Much of Ontario opens, Niagara stays Grey

Much of Ontario is opening up from lockdown and going back onto the province’s COVID-19 response framework’s Red Zone, but Niagara Region is not one of them.

Niagara is the lone municipality of the 27 which received an upgrade – scheduled for Feb. 16 – to move to Grey Zone. All others, including Hamilton, which will move to red zone will move into red, orange, yellow, or green.

This will mean, for example, retailers deemed essential – supermarkets and other stores that primarily sell groceries, convenience stores – can open up to 50 per cent capacity.

Non-essential retail – such as discount and big box retailers, liquor stores, hardware stores, garden centres – can re-open to 25 per cent capacity.

The Grey designation also means Niagara’s beleaguered restaurant industry will remain closed to indoor dining.

Hair salons, photo and yoga studios, gyms and barber shops must also remain closed.

No explanation was provided in the provincial press release regarding data to support this decision.

“In consultation with the Chief Medical Officer of Health (Dr. David Williams), the Ontario government is transitioning 27 public health regions out of the shutdown and into a revised and strengthened COVID-19 Response Framework: Keeping Ontario Safe and Open (the “Framework”). The four remaining public health regions, Toronto Public Health, Peel Public Health, York Region Public Health and North Bay Parry Sound District, will remain in the shutdown, and the Stay-at-Home order and all existing public health and workplace safety measures will continue to apply to these four public health regions,” reads the provincial release.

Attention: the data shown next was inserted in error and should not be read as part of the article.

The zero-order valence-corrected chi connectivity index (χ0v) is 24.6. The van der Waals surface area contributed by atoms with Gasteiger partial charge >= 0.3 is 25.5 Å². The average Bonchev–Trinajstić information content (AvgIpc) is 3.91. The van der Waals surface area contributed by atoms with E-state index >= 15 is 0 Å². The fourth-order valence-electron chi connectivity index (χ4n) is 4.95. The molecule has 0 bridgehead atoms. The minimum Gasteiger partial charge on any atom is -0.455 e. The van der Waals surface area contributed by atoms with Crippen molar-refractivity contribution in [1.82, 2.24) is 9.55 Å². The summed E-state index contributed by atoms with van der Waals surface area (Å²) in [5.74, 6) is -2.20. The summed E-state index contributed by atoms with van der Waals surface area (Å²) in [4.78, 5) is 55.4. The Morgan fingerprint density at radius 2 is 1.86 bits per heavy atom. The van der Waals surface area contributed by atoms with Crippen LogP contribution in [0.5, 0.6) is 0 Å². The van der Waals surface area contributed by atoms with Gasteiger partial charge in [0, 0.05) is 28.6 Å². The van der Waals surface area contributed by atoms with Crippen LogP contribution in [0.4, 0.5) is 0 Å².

Niagara West MPP Sam Oosterhoff noted the decision for Niagara was made after consultations between Williams and Niagara’s medical officer of health, Dr. Mustafa Hirji. Then the decision was made to keep Niagara in Grey.

“My understanding is that this decision was made by Dr. Williams on the advice of our local medical officer of Health, Dr. Hirji. This is obviously disappointing for many people, especially given that Niagara’s numbers have been trending in the right direction. However, I understand that there were a number of factors considered,” said Oosterhoff.
Among those factors which were part of the decision-making process were:
  • Weekly incidence rate is 40 per 100,000 or more
  • Percent positivity is 2.5% or more
  • Rt is 1.2 or more
  • Repeated outbreaks in multiple sectors and settings, increasing number of large outbreaks
  • Level of community transmission and non-epidemiologically linked cases remains high
  • Hospital and ICU capacity at risk of being overwhelmed
  • Public health unit capacity for case and contact management at risk or overwhelmed
  • The advice of our Niagara Medical Officer of Health”

 

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